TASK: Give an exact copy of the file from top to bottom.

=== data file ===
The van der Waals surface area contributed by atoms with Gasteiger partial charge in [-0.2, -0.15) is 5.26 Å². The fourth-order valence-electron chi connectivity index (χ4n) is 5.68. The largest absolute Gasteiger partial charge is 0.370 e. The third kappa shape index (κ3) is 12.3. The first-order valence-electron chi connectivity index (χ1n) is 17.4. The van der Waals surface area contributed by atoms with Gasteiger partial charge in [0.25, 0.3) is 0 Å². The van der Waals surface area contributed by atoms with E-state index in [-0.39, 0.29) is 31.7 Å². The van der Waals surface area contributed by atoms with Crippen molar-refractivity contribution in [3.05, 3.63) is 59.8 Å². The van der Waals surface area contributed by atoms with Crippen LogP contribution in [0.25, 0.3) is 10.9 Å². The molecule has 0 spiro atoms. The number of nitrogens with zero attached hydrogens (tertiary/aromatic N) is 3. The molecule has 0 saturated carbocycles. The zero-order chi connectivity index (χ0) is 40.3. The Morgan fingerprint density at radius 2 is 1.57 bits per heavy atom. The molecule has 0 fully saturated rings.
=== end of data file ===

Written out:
The van der Waals surface area contributed by atoms with Gasteiger partial charge in [-0.2, -0.15) is 5.26 Å². The fourth-order valence-electron chi connectivity index (χ4n) is 5.68. The largest absolute Gasteiger partial charge is 0.370 e. The third kappa shape index (κ3) is 12.3. The first-order valence-electron chi connectivity index (χ1n) is 17.4. The van der Waals surface area contributed by atoms with Gasteiger partial charge in [0.25, 0.3) is 0 Å². The van der Waals surface area contributed by atoms with E-state index in [-0.39, 0.29) is 31.7 Å². The van der Waals surface area contributed by atoms with Crippen molar-refractivity contribution in [3.05, 3.63) is 59.8 Å². The van der Waals surface area contributed by atoms with Crippen LogP contribution in [0.25, 0.3) is 10.9 Å². The molecule has 0 spiro atoms. The number of nitrogens with zero attached hydrogens (tertiary/aromatic N) is 3. The molecule has 0 saturated carbocycles. The zero-order chi connectivity index (χ0) is 40.3. The Morgan fingerprint density at radius 2 is 1.57 bits per heavy atom. The molecule has 0 fully saturated rings.